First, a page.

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6 Tips for Shaving Skin With Acne

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Whether you’re a guy with curly facial hair that causes razor bumps or if you’re like me and prone to acne, shaving over skin imperfections can be a painful mess. But a few quick tips can help you get bumps and zits under control—and make shaving something you actually enjoy.

1) Shave after showering

A warm shower makes shaving more comfortable. For years, I resisted because I like to rinse the mess of shaving off in the shower. But once I got into the habit of the post-shower shave, I realized that a few minutes under the warm water makes a big difference.

When in the shower, I suggest doing very little to your face. I rinse with warm water and leave it at that. Avoid hot water, washing your face with soap, harsh cleansers, or exfoliating products with grit. And don’t use a washcloth.

2) Use a shaving cream that you enjoy using


By the time I left my job in the headquarters of one of the world’s largest cosmetics retailers, I had tried dozens of shaving products. Few made much of an impression and most were loaded with ingredients that I didn’t love.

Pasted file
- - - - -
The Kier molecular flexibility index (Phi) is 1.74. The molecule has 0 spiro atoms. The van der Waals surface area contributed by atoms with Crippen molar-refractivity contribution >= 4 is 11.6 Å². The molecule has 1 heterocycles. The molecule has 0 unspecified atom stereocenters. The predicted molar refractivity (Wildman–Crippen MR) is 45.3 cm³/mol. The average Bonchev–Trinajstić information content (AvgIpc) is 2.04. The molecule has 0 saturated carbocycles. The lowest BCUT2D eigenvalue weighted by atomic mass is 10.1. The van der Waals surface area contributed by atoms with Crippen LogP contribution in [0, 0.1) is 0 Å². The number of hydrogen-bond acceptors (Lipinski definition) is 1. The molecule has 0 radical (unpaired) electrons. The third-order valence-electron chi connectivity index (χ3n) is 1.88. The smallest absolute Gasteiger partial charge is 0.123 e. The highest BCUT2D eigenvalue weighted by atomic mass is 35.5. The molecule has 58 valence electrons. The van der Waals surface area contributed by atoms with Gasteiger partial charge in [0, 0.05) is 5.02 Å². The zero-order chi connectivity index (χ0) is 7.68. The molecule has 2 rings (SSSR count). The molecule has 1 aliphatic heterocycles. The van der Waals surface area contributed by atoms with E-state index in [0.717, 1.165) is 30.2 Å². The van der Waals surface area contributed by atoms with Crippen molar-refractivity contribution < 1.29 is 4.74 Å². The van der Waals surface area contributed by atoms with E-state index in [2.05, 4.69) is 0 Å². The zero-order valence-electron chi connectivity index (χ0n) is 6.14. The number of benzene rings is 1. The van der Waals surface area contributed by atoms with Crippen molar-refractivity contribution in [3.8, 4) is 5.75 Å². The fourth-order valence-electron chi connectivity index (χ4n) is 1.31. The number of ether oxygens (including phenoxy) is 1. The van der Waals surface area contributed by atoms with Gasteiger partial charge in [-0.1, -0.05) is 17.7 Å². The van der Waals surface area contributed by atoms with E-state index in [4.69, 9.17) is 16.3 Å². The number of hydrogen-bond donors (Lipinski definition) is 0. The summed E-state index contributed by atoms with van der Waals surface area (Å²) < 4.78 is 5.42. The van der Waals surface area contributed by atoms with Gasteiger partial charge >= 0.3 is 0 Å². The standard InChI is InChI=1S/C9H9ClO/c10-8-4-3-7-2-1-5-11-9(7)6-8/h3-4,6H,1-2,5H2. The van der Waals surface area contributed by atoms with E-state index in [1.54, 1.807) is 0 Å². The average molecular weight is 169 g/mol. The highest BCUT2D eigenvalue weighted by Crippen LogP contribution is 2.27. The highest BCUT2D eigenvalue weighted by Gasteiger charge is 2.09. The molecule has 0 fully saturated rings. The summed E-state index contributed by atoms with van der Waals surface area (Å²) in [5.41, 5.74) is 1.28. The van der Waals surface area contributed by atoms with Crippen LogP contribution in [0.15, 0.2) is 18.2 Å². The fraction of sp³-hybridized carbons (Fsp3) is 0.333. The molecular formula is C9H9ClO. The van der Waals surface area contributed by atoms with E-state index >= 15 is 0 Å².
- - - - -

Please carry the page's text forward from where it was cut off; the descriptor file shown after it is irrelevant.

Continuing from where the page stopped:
But there’s one product I buy with my own money over and over again: the Birch, Spruce & Juniper Shave Lotion from Heliotrope. For me, shaving often hurts and this product is the most soothing of any I’ve tried. Plus it has a big dose of zinc, an ingredient that creates a calming, non-greasy texture and is thought to have anti-acne benefits. This product definitely costs more than the cheap foaming stuff at the supermarket, but it improves my shaving experience so much that I consider it well worth the price.